Generally I don’t think in absolutes, so I do believe that to some extent I tend to visit the past rather than live in it. So much leads me to reflection as I grow older, and I can’t help but play the “if I knew then what I know now” game.
The part of my former self that I think of has to do with my individualism as a young man. When I look back I think I took that “standing-out-from-the-crowd” for granted. It all seemed second nature to me. Now I realize how wonderful it was to not be concerned with what others thought of me. I don’t think I ever realized how well that stance would serve me in the future. I have journals that I have kept since I was in high school and it is bizarre being able to feel that I can actually visit the 16 year-old me.
When I think back at my former self as a young man, it makes me wistful because I am reminded that my “age of innocence” involved not being nearly as aware or burdened by the various forms of racism that existed at that time. It was a time before I struggled with the ideas of individual racism, institutional or systemic racism, internalized racism, colorism (lighter-skinned people discriminating against those who are darker-skinned), cultural racism and racism in the gay community. I also think of what it was like to not have my mind boggled by the intersections of various of various oppressions such as sexism, homophobia, classism, heterosexism, ableism and lookism, among others.
Long before Strange, the popular character played by Grace Jones in the hit movie Boomerang, there was Diva Touche` Flambe` and The Brown Bomber. How did you come up with those names? And who told you it was okay to create a Black gay, superhero during a time when folks were locked in the closet and weren’t thinking about coming out! Where did all this bold courage come from… and do you still have it?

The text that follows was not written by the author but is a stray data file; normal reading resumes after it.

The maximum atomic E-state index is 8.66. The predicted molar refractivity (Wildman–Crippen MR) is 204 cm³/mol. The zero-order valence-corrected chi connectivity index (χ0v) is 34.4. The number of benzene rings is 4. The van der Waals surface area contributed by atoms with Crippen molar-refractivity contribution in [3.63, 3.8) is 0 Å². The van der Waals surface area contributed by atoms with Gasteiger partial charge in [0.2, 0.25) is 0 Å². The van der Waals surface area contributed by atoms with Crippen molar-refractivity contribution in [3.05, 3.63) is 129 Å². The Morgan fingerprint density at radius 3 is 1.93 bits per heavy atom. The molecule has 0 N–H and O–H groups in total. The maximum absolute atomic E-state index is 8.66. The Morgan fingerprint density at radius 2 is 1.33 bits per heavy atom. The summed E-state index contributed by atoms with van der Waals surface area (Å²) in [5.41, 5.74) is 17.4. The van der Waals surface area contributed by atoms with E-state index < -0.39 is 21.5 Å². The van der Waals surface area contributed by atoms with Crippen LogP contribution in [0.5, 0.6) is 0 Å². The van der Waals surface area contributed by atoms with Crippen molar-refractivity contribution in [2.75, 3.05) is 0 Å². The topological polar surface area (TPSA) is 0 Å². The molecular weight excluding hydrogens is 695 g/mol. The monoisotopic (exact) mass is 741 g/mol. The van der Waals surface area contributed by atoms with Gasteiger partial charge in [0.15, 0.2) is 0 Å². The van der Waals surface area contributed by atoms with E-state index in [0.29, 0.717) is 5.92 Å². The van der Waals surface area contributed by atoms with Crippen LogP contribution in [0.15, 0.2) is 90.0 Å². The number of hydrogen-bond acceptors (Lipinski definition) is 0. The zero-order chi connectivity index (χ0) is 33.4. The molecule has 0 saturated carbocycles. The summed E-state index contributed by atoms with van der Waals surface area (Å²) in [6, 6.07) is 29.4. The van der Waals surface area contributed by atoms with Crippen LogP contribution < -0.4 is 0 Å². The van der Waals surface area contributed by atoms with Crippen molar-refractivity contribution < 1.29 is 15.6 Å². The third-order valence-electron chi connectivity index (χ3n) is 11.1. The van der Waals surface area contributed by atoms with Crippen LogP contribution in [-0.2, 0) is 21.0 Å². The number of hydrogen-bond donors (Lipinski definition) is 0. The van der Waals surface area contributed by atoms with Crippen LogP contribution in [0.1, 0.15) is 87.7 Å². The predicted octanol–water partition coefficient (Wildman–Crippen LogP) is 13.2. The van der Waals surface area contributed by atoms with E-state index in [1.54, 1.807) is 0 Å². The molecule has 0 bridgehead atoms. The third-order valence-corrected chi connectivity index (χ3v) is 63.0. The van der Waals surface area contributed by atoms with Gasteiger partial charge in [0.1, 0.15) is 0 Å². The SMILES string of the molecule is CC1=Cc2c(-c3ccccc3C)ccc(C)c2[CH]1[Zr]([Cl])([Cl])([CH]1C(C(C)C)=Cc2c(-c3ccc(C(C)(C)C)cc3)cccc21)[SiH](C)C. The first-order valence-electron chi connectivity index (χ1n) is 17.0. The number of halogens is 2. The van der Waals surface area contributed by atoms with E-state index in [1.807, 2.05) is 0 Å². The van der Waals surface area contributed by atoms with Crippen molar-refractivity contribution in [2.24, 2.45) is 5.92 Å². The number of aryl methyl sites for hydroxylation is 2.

Racism has reared itself in the lives of people of color in many ways throughout history. Even as a youngster, as I became enamored of comic books, I started creating my own superheroes and at a certain point I realized something was dreadfully wrong. I had created superheroes that were not reflective of my reality—I was black and my characters were all white. That fact made me angry enough that when I did create one of my first black characters, he was an ultra militant superhero who hated white people and was a champion to all black people. I named him Superbad.
A few years later, in 1976, I was ready to evolve from that Malcolm X inspired character to one who more closely embodied the philosophy of the Rev. Dr. Martin Luther King Jr.—the Brown Bomber. He was named in honor of another African American cultural hero, World Heavyweight Champion Joe Louis, who had been nicknamed “the Brown Bomber” in the 1940s. Though I was most excited about the original concept behind the creation of B.B. as the world’s first African American Gay Superhero, I was also humored at the thought of combining the attributes of two kinds of fictional characters— a fairy and a superhero.
After returning to Cornell College in the fall of 1977, B.B. ended up being featured weekly on the editorial page of my college newspaper the Cornellian and ran there for two years. He obtained status as the campus mascot during that period and though he was a gay character all along, he didn’t come out until the latter part of my senior year in 1979. So…as boldly courageous as it might have seemed in retrospect, I did wait until after 300 T-shirts, emblazoned with the Bomber’s image, sold out after they were snatched up by students, faculty and administrators (to raise money to establish a Martin Luther King Jr. scholarship fund for needy minority students), to reveal that B.B. was gay.
In 1984, looking to create a yin to the Brown Bomber’s yang, I decided that B.B. needed a soul mate. I knew that I wanted that partner to be a woman and that she would have to be a DIVA. Given that B.B. had evolved into a character that viewed the world through naïve eyes and wonderment, I felt that his buddy would have to be the opposite of that—worldly and wise. I knew I wanted her name to be Diva and I loved the combination of the words Touché and Flambé and that is how her name was created.
I know all the awesomely amazing things people say about you. But Rupert, what do you think of yourself? Do you feel greatness?
Ha! Who are those people?